WISH, by Jorge Rodrà­guez-Gerada

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Filed under: Culture Jamming and Reality Hacking

From Jorge Rodrà­guez-Gerada:

Urban art reaches epic proportions in Belfast

For the 2013 Ulster Bank Belfast International Festival at Queen’s, Cuban-American Artist, Jorge Rodrà­guez-Gerada, has created WISH, a portrait of an anonymous local girl photographed by the artist in the process of making a pure and simple wish for the future. Spanning an 11 acre site in Belfast’s Titanic Quarter, the photographic image of this girl – made of topsoil, sand, grass and stones – can be seen from various locations around Belfast. This innovative public artwork pushes boundaries and uses cutting edge technologies, making it one of the most ambitious land art projects in the world.

Making WISH was no easy task. With 30,000 wooden stakes, 2,000 tonnes of soil, and 2,000 tonnes of sand, the WISH team had just four weeks to complete one of the largest realistic portraits the world has ever seen.

Utilising state of the art Topcon GPS technology and lots of old fashioned elbow grease, the artist and his team plotted out the site with stakes and builders’ line before scores of volunteers got involved in spreading the various natural materials throughout the site.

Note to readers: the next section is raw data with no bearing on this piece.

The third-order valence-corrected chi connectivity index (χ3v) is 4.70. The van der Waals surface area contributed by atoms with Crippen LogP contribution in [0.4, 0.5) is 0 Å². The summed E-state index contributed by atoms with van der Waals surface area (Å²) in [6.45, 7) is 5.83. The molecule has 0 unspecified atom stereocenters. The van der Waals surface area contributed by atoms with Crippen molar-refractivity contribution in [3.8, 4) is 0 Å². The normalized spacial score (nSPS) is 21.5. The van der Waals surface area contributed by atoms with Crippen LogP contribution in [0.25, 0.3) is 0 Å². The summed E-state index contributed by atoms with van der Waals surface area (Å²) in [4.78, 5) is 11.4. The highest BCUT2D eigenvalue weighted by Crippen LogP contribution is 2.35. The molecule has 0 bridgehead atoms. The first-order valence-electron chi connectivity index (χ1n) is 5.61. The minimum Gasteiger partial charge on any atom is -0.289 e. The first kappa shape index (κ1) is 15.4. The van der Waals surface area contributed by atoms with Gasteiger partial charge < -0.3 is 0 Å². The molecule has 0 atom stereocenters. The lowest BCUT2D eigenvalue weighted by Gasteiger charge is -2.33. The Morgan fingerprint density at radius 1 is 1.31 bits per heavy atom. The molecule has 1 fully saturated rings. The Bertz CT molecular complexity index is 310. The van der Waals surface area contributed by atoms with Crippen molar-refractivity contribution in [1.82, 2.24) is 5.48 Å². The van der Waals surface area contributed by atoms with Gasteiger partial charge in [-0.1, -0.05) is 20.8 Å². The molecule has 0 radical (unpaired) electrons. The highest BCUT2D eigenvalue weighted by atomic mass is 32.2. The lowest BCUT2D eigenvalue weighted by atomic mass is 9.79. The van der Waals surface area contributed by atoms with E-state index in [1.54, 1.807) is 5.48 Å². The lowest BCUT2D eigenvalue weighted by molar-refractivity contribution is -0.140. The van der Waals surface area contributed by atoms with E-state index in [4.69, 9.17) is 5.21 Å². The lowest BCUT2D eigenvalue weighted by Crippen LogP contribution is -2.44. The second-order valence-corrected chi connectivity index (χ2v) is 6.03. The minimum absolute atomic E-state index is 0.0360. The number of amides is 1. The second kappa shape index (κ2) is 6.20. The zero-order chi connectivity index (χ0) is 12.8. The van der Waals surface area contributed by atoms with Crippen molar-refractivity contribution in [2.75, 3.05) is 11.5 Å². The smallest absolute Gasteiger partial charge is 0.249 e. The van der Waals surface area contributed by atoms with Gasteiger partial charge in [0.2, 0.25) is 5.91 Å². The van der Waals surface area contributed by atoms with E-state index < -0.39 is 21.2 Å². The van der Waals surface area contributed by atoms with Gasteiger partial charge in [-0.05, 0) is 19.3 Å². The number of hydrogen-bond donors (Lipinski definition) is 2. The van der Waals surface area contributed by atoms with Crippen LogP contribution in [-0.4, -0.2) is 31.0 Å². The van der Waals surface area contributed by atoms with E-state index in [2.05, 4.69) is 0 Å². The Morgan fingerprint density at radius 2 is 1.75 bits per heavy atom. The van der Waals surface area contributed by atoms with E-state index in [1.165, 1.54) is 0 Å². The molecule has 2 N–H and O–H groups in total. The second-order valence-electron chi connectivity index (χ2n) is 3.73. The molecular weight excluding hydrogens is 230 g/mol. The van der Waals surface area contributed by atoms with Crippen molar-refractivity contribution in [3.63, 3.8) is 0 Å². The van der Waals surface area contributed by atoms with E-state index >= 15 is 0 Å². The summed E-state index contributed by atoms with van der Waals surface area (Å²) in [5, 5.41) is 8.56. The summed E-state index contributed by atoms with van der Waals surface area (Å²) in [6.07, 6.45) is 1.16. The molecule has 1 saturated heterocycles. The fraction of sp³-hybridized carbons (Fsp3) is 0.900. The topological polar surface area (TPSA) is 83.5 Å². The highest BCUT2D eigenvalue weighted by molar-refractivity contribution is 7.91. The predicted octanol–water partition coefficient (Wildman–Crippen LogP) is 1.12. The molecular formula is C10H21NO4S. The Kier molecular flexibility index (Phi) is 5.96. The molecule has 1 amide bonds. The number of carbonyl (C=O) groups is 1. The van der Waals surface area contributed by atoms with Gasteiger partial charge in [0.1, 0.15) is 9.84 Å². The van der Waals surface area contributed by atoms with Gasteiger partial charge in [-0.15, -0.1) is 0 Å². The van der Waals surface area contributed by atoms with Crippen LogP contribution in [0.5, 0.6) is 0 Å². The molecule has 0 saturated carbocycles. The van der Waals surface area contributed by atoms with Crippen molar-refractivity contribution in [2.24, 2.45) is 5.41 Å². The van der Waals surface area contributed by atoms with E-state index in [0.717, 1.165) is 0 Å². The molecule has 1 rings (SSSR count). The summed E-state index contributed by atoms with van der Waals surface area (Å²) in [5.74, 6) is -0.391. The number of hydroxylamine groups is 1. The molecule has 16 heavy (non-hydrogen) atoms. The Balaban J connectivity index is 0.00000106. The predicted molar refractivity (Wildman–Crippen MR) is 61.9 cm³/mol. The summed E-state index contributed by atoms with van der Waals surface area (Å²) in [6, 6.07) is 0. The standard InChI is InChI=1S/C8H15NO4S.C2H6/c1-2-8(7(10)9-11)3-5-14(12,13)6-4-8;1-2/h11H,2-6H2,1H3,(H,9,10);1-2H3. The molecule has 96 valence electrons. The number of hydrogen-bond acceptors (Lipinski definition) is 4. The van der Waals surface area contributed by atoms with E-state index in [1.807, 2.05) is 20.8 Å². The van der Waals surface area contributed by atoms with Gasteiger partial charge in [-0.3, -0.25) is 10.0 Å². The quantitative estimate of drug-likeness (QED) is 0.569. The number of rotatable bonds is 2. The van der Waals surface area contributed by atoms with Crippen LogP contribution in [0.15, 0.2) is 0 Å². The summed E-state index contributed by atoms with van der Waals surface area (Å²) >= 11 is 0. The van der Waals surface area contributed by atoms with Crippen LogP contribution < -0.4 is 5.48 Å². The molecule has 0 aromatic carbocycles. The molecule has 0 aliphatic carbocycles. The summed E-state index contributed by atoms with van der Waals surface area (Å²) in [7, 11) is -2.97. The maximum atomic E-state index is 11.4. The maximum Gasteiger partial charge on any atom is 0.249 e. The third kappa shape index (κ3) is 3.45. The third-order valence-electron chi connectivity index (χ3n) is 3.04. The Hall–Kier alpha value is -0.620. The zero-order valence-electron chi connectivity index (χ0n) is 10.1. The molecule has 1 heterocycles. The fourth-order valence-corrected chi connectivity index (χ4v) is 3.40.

“Working at very large scales becomes a personal challenge but it also allows me to bring attention to important social issues, the size of the piece is intrinsic to the value of its message. Creativity is always applied in order to define an intervention made only with local materials, with no environmental impact, that work in harmony with the location.” Jorge Rodrà­guez-Gerada

WISH was created by the artist, in partnership with the city of Belfast and its people. It would not have been possible without the hundreds of hours contributed by volunteers – from individuals to community groups – and the generosity and support of local businesses and contractors including McLAughlin & Harvey, P.T McWilliams, Tobermore and Lagan Construction who donated expertise, materials, tools, machinery, staff, soil, sand and stones all free of charge. The land was donated by Titanic Quarter Limited and The Titanic Foundation.

For acknowledgements, visit here

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